Use the Structured Data Testing Tool to debug syntax issues that could prevent parsers from understanding your data. Fix reported errors before deploying.

Keep the data fresh and Accurate

Outdated information provides a poor user experience. Set up systems to regularly update your structured data, especially for dynamic elements like events or inventory levels.

Optimize for Keywords and Queries

Structure data with potential search queries and intent in mind. Use targeted keyword phrases and descriptive titles and headings to surface the right content.

Link Internal pages

Cross-link related articles, products, locations and more using schema. This builds internal context and trust for search engines while giving users a more seamless experience.

Syndicate Product Feeds

Regularly update Google Shopping, Bing Shopping and Pinterest product feeds. Make accurate global identifiers like GTIN, MPN or brand part of each feed record for improved matching.

Consider Enriching with Images

Schemas for recipes, how-tos, products or other visual content will perform better with accompanying images wherever possible for an enhanced presentation.

Consider User Experience

Ensure structured data enhances—not distracts—from your core user experience. Place annotations unobtrusively using JSON-LD in the <head>.

By adopting these structured data best practices, you can optimize your digital content to fully participate in the latest search experiences and drive more qualified traffic from informed users.

Key Takeaways

To summarize some of the core points covered:

  • Structured data annotates pages with semantic tags that help search engines understand content types and display rich snippets.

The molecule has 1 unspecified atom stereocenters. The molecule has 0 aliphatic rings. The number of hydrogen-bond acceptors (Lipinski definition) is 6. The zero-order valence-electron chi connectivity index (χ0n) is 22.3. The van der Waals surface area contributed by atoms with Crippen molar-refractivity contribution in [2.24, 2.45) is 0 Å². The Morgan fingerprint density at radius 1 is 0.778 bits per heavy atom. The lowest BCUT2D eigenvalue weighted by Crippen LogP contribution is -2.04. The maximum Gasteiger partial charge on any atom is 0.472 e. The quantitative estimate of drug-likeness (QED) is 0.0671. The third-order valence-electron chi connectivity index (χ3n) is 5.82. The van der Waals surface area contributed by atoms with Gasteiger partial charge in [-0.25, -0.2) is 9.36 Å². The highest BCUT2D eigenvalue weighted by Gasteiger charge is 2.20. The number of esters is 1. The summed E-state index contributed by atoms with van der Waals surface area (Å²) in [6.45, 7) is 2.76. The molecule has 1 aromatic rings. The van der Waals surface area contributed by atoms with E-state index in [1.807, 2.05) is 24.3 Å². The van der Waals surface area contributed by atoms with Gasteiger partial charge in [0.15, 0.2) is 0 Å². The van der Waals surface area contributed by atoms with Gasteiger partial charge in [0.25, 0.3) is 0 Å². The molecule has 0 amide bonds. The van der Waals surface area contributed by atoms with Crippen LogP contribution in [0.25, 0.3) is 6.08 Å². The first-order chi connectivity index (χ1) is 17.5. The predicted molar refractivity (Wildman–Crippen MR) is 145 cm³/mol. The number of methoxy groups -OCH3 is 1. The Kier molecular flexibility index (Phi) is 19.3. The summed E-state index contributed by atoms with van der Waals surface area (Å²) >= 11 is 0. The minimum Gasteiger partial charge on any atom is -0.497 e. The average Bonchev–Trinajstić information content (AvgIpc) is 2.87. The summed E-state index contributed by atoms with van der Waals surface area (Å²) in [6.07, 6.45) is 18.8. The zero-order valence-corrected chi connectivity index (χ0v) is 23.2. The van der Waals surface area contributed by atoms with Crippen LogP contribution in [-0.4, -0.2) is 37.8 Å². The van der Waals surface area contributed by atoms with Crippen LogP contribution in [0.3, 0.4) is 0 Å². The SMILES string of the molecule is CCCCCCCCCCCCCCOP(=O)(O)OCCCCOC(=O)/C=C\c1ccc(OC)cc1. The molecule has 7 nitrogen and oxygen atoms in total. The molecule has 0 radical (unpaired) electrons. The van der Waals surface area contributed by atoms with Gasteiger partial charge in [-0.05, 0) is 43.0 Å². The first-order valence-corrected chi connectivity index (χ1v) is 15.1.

• Product feeds aggregate structured product data for shopping engine listings and new personalized product searches.
  • Schemas like Events, Recipes, FAQs, and more power innovative new search experiences beyond traditional blue links.
  • Implement relevant structured data schemas and regularly update dynamic elements like inventory for an optimal user experience.
  • Validate markup, optimize keywords, and syndicate feeds to major search partners to see benefits.

Frequently Asked Questions

Here are some common questions about using structured data:

What is the best format for structured data—JSON-LD, Microdata, or RDFa?

Any of these formats will work depending on the use case, but JSON-LD is generally the most flexible and widely supported today.

How often should product feeds be updated?

Aim to sync new or updated products to your feeds daily, or even more frequently, for timely availability. Dynamic fields like pricing and stock should update hourly or as close to real-time as possible.

Is structured data only for e-commerce websites?

Not at all; blogs, publishers, local businesses, and more can all leverage appropriate schemas. The schema you choose depends on your specific content and goals.

How much structured data is too much?

Only implement the schemas directly relevant to your content and use cases. Over-tagging content can potentially do more harm than good if used excessively or inappropriately.

What are some examples of new or emerging structured data schemas?

Schema extensions continue to evolve for things like food and recipe nutrition, software apps, job postings, and more. As supporting engines come online, expect schemas for reviews, Q&A, and even multimedia like audio and video.

Can structured data hurt my site if it is not implemented correctly?

Yes, invalid or poorly optimized structured data can potentially cause issues compared to doing it right. Always test thoroughly and fix any issues reported by the Structured Data Testing Tool.

How do I track the success of structured data efforts?

Monitor changes in rich result click-throughs, time spent on site from featured snippets, and queries that surface in your structured content. Over time, these can help gauge positive or negative impacts.

I hope this guide has helped explain how structured data powers new search experiences and provided best practices for optimizing it on your own site. Let me know if you have any other questions!